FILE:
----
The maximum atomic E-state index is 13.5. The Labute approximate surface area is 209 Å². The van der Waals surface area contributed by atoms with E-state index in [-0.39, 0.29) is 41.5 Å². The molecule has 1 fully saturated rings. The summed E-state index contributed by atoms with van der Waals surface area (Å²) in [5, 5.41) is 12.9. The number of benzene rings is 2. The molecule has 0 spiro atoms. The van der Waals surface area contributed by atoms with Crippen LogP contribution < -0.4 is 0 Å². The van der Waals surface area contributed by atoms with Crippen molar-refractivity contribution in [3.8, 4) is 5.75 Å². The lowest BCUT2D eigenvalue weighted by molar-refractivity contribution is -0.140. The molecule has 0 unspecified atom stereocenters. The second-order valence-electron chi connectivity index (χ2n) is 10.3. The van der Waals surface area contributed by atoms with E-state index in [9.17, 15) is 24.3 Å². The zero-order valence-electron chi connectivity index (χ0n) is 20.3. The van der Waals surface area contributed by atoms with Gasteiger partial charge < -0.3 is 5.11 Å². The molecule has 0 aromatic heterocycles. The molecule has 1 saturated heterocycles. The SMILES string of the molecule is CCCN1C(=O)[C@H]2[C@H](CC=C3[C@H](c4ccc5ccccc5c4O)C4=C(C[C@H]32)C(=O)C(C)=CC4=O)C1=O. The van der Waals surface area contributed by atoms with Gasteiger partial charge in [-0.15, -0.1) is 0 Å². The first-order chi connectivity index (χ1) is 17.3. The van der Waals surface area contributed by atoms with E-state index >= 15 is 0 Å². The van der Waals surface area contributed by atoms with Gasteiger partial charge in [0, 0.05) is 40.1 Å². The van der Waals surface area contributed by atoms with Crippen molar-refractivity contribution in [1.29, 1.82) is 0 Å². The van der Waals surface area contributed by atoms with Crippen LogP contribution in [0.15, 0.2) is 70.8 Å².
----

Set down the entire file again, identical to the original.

The maximum atomic E-state index is 13.5. The Labute approximate surface area is 209 Å². The van der Waals surface area contributed by atoms with E-state index in [-0.39, 0.29) is 41.5 Å². The molecule has 1 fully saturated rings. The summed E-state index contributed by atoms with van der Waals surface area (Å²) in [5, 5.41) is 12.9. The number of benzene rings is 2. The molecule has 0 spiro atoms. The van der Waals surface area contributed by atoms with Crippen LogP contribution < -0.4 is 0 Å². The van der Waals surface area contributed by atoms with Crippen molar-refractivity contribution in [3.8, 4) is 5.75 Å². The lowest BCUT2D eigenvalue weighted by molar-refractivity contribution is -0.140. The molecule has 0 unspecified atom stereocenters. The second-order valence-electron chi connectivity index (χ2n) is 10.3. The van der Waals surface area contributed by atoms with E-state index in [9.17, 15) is 24.3 Å². The zero-order valence-electron chi connectivity index (χ0n) is 20.3. The van der Waals surface area contributed by atoms with Gasteiger partial charge < -0.3 is 5.11 Å². The molecule has 0 aromatic heterocycles. The molecule has 1 saturated heterocycles. The SMILES string of the molecule is CCCN1C(=O)[C@H]2[C@H](CC=C3[C@H](c4ccc5ccccc5c4O)C4=C(C[C@H]32)C(=O)C(C)=CC4=O)C1=O. The van der Waals surface area contributed by atoms with Gasteiger partial charge in [-0.15, -0.1) is 0 Å². The first-order chi connectivity index (χ1) is 17.3. The van der Waals surface area contributed by atoms with E-state index >= 15 is 0 Å². The van der Waals surface area contributed by atoms with Gasteiger partial charge in [0, 0.05) is 40.1 Å². The van der Waals surface area contributed by atoms with Crippen molar-refractivity contribution in [1.29, 1.82) is 0 Å². The van der Waals surface area contributed by atoms with Crippen LogP contribution in [0.15, 0.2) is 70.8 Å².